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Sustaining Sparks and Deepening Dreams

Sustaining sparks and deepening dreams

Sparks and Dreams are the very essence of the business adventure, without them, nothing great can ever really happen - it all starts in someone’s imagination. Someone sees how something could be better. They can see it and they want to make it happen. With those who are more compulsive  - they just have to make it happen.

Johnnie Boden saw Gucci clothes hanging beautifully on the visiting parents while he was at Eton. Charlie Bigham saw deliciously freshly made food in the street markets in Lahore. Simon Rogerson saw a whole new way to bring financial services in a more customer-centric way.

Then there’s the reality. The gap between that dreaming and that vision coming to reality in all its fullness. This is the long, hard road of having-a-go, failing, adapting, trying again, failing in a different way, dusting down, re-configuring, breathing deeply and having another go. It can feel like the most un-romantic experience by comparison.

I once asked philanthropist and founder of Ultraframe, John Lancaster, how he got so good at business; “19 failures Jeremy”, came his reply.

But the trouble is once you’ve seen the vision - if it’s truly inspired, it’s very hard to let it go, it’s very hard to give up and settle for less, it’s an itch that has to be scratched, it’s almost like an affliction you can’t get rid of.

What I’ve noticed interviewing founders and leaders of all kinds of organisations large and small is that there are certain things that really help them on that difficult and dangerous journey and certain things can really hinder them. 

Things that Help 


There are certain people, who are often not visionaries themselves, but just have a knack for seeing what it is you’re trying to do and being impressed by it. These are not flatterers, they are genuine enthusiasts who get you and see the value of what you’re doing. Their words of encouragement are gas on your flame - at their most valuable when that flame in you has all but gone out. The word encourage comes from the French coeur  - meaning heart - so an encourager is someone who reminds you what your heart saw, before your head got there and told you it might not be possible after all.

A Notebook

Sounds simple but it’s important to write down what you see during times of inspiration, when you’re at your sparkiest and dreamiest. There may be a degree of idealism or un-reality in some of this but don’t worry  - as the saying goes “Without vision, people perish”.

Then, when things get really tough, which they will,  just looking back at things you write weeks, months or even years ago can remind you of how you were thinking when you were fresh and fired up. These words can lift your eyes back up to the noble cause that prompted you to make a start in the first place. So write it down and from time to time read it back to yourself.

Time away

Struggling at the coalface of business wears even the best of us down. However good at business you are, you’re going to face endless attrition which will change in nature day by day, week by week.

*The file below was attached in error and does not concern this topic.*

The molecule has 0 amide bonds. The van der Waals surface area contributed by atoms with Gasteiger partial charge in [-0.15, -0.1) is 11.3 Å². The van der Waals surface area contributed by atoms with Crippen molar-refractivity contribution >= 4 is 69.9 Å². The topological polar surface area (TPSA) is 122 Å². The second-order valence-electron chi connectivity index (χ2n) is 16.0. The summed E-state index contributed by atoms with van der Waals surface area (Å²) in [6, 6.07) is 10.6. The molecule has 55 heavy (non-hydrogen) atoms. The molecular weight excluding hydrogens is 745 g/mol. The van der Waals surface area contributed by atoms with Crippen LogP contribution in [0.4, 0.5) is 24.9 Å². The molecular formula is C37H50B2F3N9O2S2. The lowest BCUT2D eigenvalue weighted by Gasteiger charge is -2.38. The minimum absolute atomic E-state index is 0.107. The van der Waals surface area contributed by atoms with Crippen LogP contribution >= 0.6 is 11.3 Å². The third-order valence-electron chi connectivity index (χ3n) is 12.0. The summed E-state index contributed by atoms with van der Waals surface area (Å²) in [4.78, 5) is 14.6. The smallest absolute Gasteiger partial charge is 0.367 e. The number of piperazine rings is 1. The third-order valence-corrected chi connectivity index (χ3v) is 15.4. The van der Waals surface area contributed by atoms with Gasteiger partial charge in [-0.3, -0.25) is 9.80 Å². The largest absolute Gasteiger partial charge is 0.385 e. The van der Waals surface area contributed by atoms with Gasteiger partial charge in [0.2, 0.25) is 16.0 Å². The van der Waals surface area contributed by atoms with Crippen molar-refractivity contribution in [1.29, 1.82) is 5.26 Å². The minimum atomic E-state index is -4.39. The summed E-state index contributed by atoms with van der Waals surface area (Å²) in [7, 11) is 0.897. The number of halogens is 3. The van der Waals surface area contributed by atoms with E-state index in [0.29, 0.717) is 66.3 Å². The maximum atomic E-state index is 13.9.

Getting away from your coal-face - properly - is much, much harder than it seems but it is worth doing because it allows us to refuel on many vital levels - emotionally, physically, mentally spiritually. It’s that very fuel that can be re-kindled towards the higher vision. Without it we drop our eyes to something more immediate like just making money to survive or maintain our lifestyle.

Things that Hinder 


These can be so toxic because they shine a light on what you are not and amplify it until it can overshadow what you are. Watch out for people who for whatever reason speak words that leave you feeling disheartened and weakened towards your cause. They speak a kind of truth that doesn’t bring any uplift to you. They point out what seem like helpful facts but actually the end result is that you feel less able to go on. Distinguishing those from people who are behind you but offering caution or helpful wisdom takes real discernment.

Colonel David Stirling the founder of the SAS was told endlessly he was barking up the wrong tree and that conventional warfare had it covered.


A bit like parenting, if you never speak to other parents it’s easy to think you’re doing really badly at it, but when you chat honestly with other mums and dads, you realise everyone is finding it difficult. Pursuing vision is much much harder than it is made out to be on business courses, so seek out people like you and be as honest as you can. Frodo didn’t make it to Mordor on his own. A support group is nothing more that a few people travelling a similar journey to you, who are brave enough to admit how difficult they also are finding it.

Comparison with others 

One of the problems with people’s websites, business cards & social media content is that it gives the impression it’s all going swimmingly. Believe me it is not, not for anyone I’ve met at anything but a superficial level. Building and maintaining a business is a constant and relentless grapple both when you’re ‘winning’ & when you’re ‘losing’. It’s just that people often prefer to hide the struggle - hiding behind the illusion that all is well.

The great privilege of working with founders and leaders and drawing out their stories is not only that we get to hear the ups and downs, the struggles and the successes of their business, but we see how powerful it is for them to  articulate where they’ve come from, and where they’re going.

Watch a 3 minute snippet of food entrepreneur Charlie Bigham's story: